Thursday, April 11, 2013

Avoiding the Dead Beets

Don't let anyone rent space in your head, unless they're a good tenant.   

Recently, as you may have read, I have been doing a lot of soul searching to find what it is that really floats my boat and motivates me.  New exercise classes, new hobbies, challenging myself to be more outgoing in my social circles, and tasting new foods and growing some in my new garden that I've never grown before.  In this process,  I have been assessing my personality by what I choose to eat.  I eat my share of beautiful things, but I was raised on, love, and fear I will never be able to live without my highly processed lovelies- cheese puffs, movie theater popcorn, bologna, hot dogs,  cheese fries. All so salty and delicious that my feet are swelling just thinking about them.  Quick, easy, and satisfying, prepared fast and efficiently and allow me to get back to work, but, and forgive me if I come too close to turning this into a diet blog, they really are nutritionally void, and I should stop eating them.

They are bad for me.
They are making me fat.
I think my lousy diet is giving me wrinkles.
I don't feel good about myself when I eat them.  
Who knows how many chemicals, pesticides and antibiotics are going into the garbage in my pantry (well actually I've just finished In Defense of Food and The Omnivore's Dilemma, so I now know more than I want).

I need to stop eating crap, as the writers of Skinny Bitch would so eloquently phrase it.  Why is it some people can part with these things, yet others cannot? I have lovely relatives that are vegan.  I have been to their home for dinner.  It consisted of tortilla chips, Triscuits, fresh vegetables, fruit, olives, a table full of beautiful things.  After how many years now, I remember that meal clearly.  I remember how much I enjoyed it and how satisfied I felt at the end.  Even for just a half hour, I was healthy.

I've not shared this yet, but professionally I am a landlady. I own and manage 13 properties. I didn't start off as a particularly good one, but I have learned along the way by trial and error.  I've been burnt more times than I would like to admit to.  I've let people get away without paying me what I am owed, and I've evicted my share of deadbeats. Over time, I have learned that to be taken advantage of and to be screwed out of money doesn't feel good, so I have had to alter my thinking, systems and processes and my ways of looking at the world and perspective tenants.  I do credit checks, ask some nosy questions, and educate myself before I let people into this place that I value. There are certain things that I hear innocently come out of a wanna-be tenant's mouth that sends up my "Run Away and Burn Their Application" flag.  I work hard for these houses, and these houses give back to my family.  I don't let just anyone into my place.  It is important for me that they take care of my house, give it what it needs to maintain it, even improve it.  If the tenant is not meeting their obligation and giving me what I need, they need to go.  No questions, simple policy.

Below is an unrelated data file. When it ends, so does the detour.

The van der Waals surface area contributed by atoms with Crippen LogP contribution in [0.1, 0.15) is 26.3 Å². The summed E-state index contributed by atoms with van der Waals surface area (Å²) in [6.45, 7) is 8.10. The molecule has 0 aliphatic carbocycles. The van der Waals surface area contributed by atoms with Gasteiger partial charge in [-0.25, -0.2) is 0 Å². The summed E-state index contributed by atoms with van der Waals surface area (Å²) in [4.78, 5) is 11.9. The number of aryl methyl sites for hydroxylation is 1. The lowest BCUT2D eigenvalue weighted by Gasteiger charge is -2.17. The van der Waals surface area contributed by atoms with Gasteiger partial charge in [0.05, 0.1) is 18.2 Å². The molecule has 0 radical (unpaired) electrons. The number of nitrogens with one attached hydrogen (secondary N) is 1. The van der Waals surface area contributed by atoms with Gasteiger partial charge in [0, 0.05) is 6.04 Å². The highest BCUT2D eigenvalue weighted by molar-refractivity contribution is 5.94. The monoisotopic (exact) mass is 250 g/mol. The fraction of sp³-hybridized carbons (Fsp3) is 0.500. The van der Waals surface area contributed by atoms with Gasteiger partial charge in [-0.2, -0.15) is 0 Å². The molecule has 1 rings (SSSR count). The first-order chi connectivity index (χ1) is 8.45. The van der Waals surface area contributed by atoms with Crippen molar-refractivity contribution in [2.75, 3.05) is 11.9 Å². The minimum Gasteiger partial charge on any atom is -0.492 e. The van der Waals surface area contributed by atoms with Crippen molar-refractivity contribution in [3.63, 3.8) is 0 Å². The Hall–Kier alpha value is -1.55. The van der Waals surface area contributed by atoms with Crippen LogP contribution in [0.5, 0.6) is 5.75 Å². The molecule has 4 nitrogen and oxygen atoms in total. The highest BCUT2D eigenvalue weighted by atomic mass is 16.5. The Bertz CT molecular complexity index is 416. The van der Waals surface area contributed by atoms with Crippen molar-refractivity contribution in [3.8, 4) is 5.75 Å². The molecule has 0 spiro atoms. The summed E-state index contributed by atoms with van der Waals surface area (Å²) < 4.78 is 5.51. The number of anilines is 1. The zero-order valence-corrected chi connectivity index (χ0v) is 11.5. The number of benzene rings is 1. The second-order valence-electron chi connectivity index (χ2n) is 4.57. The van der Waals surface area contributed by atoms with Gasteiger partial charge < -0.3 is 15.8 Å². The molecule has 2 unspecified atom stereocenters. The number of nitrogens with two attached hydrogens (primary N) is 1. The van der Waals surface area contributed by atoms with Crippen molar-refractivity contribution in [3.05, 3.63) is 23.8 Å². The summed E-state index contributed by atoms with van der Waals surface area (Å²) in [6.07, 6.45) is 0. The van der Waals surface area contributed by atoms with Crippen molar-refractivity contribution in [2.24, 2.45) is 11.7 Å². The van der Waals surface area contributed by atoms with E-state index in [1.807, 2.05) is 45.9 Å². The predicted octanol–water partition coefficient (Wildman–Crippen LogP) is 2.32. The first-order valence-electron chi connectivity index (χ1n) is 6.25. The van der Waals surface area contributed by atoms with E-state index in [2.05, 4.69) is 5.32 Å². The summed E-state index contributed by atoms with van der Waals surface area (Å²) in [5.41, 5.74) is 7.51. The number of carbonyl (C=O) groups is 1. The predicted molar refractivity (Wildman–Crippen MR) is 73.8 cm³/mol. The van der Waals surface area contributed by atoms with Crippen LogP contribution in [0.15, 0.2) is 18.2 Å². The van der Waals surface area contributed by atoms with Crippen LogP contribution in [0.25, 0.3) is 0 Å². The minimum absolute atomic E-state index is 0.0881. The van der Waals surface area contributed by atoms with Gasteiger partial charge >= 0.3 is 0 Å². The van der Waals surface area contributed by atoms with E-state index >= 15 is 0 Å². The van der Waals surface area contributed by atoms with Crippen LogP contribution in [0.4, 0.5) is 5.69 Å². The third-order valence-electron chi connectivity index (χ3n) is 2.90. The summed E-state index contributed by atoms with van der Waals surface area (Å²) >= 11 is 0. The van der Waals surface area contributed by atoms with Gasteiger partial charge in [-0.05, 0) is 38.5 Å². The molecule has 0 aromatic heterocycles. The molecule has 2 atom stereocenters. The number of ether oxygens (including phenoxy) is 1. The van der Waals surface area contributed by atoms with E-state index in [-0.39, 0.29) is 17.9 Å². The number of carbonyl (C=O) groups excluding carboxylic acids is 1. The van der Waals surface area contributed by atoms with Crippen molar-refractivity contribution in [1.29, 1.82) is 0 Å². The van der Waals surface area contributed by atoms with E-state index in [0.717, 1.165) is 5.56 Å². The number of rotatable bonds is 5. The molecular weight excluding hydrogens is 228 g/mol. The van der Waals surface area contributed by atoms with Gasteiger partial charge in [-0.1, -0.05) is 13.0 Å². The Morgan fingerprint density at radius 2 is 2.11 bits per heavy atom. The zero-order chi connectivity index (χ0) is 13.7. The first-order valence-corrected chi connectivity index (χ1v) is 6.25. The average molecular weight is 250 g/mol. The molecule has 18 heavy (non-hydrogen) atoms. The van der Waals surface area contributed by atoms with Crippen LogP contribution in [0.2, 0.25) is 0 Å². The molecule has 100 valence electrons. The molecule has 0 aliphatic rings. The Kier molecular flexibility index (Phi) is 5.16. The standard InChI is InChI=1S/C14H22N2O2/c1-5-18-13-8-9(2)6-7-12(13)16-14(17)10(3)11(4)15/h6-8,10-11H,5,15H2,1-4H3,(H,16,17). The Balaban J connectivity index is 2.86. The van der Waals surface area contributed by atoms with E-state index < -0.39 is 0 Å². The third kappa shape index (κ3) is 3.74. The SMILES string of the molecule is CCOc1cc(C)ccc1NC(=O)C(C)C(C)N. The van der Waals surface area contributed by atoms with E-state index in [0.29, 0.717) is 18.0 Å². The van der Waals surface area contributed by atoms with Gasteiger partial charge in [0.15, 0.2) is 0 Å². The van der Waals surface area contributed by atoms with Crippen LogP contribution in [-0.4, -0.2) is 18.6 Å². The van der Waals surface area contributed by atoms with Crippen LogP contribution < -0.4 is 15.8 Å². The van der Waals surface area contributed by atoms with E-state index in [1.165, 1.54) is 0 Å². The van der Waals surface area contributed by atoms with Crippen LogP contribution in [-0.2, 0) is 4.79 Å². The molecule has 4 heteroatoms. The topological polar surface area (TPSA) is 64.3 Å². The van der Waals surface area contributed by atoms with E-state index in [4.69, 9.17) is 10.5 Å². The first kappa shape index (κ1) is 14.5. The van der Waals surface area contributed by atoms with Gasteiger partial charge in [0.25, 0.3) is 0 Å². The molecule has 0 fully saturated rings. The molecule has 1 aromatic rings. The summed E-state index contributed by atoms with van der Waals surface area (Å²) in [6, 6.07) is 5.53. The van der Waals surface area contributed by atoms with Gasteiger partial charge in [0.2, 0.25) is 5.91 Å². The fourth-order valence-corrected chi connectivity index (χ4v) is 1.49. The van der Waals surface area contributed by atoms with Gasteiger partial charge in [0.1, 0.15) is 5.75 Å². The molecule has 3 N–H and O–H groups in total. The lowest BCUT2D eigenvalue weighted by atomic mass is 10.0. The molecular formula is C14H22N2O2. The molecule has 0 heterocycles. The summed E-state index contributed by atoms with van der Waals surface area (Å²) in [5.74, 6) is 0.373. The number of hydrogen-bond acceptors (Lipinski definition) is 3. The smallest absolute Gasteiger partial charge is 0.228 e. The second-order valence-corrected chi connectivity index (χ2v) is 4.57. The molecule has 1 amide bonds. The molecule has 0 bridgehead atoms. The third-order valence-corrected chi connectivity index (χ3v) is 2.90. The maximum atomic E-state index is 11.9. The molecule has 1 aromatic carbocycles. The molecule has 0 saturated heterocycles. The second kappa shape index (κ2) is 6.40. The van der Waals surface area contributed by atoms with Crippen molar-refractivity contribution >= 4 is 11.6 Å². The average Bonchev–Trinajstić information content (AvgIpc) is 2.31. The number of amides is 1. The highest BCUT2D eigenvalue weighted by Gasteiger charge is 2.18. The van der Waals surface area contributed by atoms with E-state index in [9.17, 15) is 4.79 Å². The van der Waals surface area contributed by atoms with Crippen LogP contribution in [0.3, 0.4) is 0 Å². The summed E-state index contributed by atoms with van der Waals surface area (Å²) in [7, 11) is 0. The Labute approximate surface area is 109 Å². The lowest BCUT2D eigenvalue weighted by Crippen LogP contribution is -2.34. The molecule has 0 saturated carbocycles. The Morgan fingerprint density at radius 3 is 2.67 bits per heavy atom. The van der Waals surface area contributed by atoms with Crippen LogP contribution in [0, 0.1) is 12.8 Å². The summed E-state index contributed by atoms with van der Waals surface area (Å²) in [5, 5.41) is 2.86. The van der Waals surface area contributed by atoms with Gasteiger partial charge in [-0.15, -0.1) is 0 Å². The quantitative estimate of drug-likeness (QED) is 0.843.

Why can't food be the same way? I have to take vitamins to make up for where these crappy, albeit delicious, foods are not serving me well.  That's like taking money out the kids' college savings to cover the mortgage while the tenant lives there for free for 6 months. I would never even think of doing that with a house! But guess what.  I'm doing it with myself.  The above quote really says volumes to me.  I can easily  put my foot down with those who enter my house, but why do I feel powerless when it comes to what I put into my mouth and my brain?  Just as poor food leaves my body empty, negative people, thoughts and emotions also take their toll. Are hobbies, past times and things that make us truly happy and relaxed the cure for that deficiency?  But there's not room for everything, and eventually the decision has to be made to cut them out of your diet.  What a terrifying proposition!

So how does one do all this?  I'm not a therapist or a dietician. I guess I didn't get this way overnight, so perhaps the healthiest way is to take my steps little by little, learning along the way, just like I did with my work.  I should be as selective with food and friends as I am with tenants- limit myself to things that are of high quality because those are the things that will take care of me.  I would like to find the courage to let go of my tendency to try to control, draw my line in the sand and see what walks up to it every once in a while. I would bet that if I relaxed I would notice that, despite the fact that my anxieties try to convince my logic otherwise, not many things would approach my line. Its an extremely scary notion for me, but what a fantasy! What could a little piece of assuredness like that do in other aspects of my life?

Could it make me divorce Oscar Mayer? Not likely. I'm a landlady, not the Dalai Lama.

Little itty bitty baby steps.  Learn along the way.  Long term health and happiness is the goal- that applies to work, friends, family and food.

Good talk.


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